Viewed as a long-shot to defeat Congressman Connie Mack in the Republican primary for U.S. Senate, former state House Majority Leader Adam Hasner decided earlier this year that he would jump into the race for Congressional District 22.
He now finds himself as something of an underdog in the battle to represent this district, which runs south from West Palm Beach to Fort Lauderdale before hooking west and heading toward Weston.
But he has kept pace with former West Palm Beach Mayor Lois Frankel in fundraising — both had raised more than $2.9 million as of September — with Frankel’s edge at less than $50,000. And Hasner reported more cash on hand than Frankel, herself a former legislator.
The race is also in some ways a battle over defining Hasner, 42, in the heavily Democratic district. Registered Democratic voters outnumber registered Republicans by 9 percentage points. Former Chief Financial Officer Alex Sink carried the district by roughly that margin in her unsuccessful run for governor in 2010; President Barack Obama won it by 14 points in 2008.
That could pose a challenge for Hasner, who has cast himself as a solid conservative in the race and was known as a strong partisan during his time as majority leader — a job that often demands that quality.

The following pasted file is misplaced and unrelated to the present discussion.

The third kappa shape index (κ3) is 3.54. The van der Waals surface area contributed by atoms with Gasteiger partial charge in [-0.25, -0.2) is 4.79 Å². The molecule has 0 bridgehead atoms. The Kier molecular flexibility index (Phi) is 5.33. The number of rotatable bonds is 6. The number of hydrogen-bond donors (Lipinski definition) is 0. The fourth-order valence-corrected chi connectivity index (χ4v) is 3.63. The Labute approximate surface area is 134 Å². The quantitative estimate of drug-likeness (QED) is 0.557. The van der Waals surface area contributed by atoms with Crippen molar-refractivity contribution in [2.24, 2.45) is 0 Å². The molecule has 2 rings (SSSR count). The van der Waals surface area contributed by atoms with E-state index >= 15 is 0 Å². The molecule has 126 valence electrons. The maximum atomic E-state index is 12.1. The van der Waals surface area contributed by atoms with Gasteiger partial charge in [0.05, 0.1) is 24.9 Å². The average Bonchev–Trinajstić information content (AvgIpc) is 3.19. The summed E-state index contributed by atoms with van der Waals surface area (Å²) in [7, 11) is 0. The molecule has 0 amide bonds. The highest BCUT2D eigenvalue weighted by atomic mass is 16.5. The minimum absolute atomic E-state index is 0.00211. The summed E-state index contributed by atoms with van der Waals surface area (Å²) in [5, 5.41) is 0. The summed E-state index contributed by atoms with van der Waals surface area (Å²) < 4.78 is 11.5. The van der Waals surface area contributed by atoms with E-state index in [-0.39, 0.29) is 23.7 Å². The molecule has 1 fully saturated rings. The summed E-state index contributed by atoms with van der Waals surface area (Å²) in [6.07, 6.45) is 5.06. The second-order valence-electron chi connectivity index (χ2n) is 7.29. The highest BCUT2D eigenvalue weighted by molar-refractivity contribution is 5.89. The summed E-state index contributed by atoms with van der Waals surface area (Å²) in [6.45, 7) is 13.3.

Hasner is trying to solve that riddle by pitching a “pox-on-both-houses” message on the deficit.
“Regardless of your political affiliation, I think we can all agree on this: Washington is broken and both political parties are to blame for the fiscal mess that we’re in,” Hasner said Wednesday during a debate between the two sponsored by the Palm Beach Post and WPTV.
Frankel, 64, used much of that showdown to hammer Hasner on his more conservative positions, from support for the controversial budget plan authored by Congressman Paul Ryan, who is presidential nominee Mitt Romney’s running mate, to his opposition to abortion in most cases.
In a district where senior citizens comprise about a fifth of the population, and about a third of households include someone older than 65, Ryan’s plan to essentially turn Medicare into a voucher system for voters below the age of 55 could prove potent. But Hasner has looked to turn the Democratic argument that the plan would “end Medicare as we know it” on its ear.
“I have plan to make sure that Medicare is there for those who are going to come after, in future generations, people my age and younger,” he said. “Ms Frankel doesn’t have a plan for that, and that’s what’s going to end Medicare as we know it.”
Frankel’s supporters say her efforts are working. The Democratic Congressional Campaign Committee released a poll Wednesday showing Frankel leading the race with 49 percent of the vote to Hasner’s 39 percent.
“With only three weeks left in a district that voted 57 percent for President Obama in 2008, Lois Frankel is in an excellent position to win in November,” spokeswoman Stephanie Formas said in a news release. “Floridians are rejecting Adams Hasner’s extreme record as a partisan career politician and his support for the Romney-Ryan plan to end Medicare.”